anonymous Mar 25, 2013 9:42am

    Yeah, the studio got rid of most of that and just hired people for pay …
    They'd also got rid of practically all their by-donation classes …
    They found there is diminishing returns in that … even when the yoga teachers don't try to work themselves out of a job – and in fact, try to hang onto and upsell regular students with impunity … online competition can do it for them <smirk>

    Many are diversifying and following the "Wellness Center" model–offering classes people actually would like to take (as opposed to the spiritually/creative-only imperative), and can afford, e.g.., they charge a lot less for their Zumba classes …

anonymous Mar 25, 2013 6:41am

I agree with this article. Yoga is really worth it. You cannot pay for the relaxation and overall health benefits that Yoga can give to you. It is relaxing and a very effective activity if you are stressed out. Most importantly, it helps you stay fit.

anonymous Mar 24, 2013 3:32pm

Yoga is free. It is the accessories that cost money. The accessories might be fun, they might enhance the practice, but the practice itself is free. I believe that the value of the current "yoga industry" is that it can help show a practitioner the heart of the practice as we lead ourselves away from the industry. IMHO — find your practice that you can do anywhere anytime with whatever you have (even if it is nothing), and you will have found the heart of yoga. After that everything else becomes mere decoration.

anonymous Mar 24, 2013 10:27am

At our local Hindu temple, Sivananda-style hatha yoga is free — for everyone, Hindu or not.

If something like that is not available, find a teacher you like, take a session in fundamental asanas and alignment and then develop your own home practice — accompanied by something like B.K.S. Iyengar's 'Light on Yoga' (which can be downloaded for free).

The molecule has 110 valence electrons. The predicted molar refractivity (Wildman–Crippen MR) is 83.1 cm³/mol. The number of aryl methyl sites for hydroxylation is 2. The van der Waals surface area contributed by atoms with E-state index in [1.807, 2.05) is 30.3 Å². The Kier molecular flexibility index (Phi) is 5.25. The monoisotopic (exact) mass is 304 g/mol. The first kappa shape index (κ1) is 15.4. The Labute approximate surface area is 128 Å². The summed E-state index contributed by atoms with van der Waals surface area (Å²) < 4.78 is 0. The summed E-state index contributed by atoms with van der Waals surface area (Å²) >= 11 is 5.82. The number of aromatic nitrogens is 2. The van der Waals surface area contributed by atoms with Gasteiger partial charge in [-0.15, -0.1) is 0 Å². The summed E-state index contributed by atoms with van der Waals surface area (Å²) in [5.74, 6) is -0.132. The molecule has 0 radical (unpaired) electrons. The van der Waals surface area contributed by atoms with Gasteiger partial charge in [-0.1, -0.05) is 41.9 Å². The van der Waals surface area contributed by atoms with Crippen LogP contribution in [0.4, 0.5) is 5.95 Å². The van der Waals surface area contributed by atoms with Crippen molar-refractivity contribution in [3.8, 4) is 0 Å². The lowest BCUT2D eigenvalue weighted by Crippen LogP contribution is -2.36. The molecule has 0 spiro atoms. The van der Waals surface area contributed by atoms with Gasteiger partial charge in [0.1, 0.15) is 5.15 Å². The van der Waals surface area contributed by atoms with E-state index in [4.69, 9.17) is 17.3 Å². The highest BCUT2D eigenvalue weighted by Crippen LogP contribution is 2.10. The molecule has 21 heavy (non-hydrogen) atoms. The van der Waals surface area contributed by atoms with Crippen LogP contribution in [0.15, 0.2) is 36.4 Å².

anonymous Mar 23, 2013 8:46am

My membership to the YMCA is paltry compared to the value of what I gain from weekly yoga classes there. The instructors are properly trained and provide a priceless "service" to their students. Yoga practitioners don't need any more than what they get from the actual class unless they are in it for the look and not the gain.

    anonymous Mar 23, 2013 10:06am

    Good to hear. I teach at a Y as well as at private studio, and I have students who come to my classes 5 days a week. It's a great option for people who can't afford multiple classes at private studios, and our teachers are well-trained and well-loved. We're not paid per student, and many classes are packed, so I consider it seva to the community. I love the beauty and tranquil space of the private studio, but it's the teacher's job to hold space for the class, even if there's a weight room downstairs. We handle it with humor and love. Not all Y's are equal, but neither are all private studios. Yoga for everyone.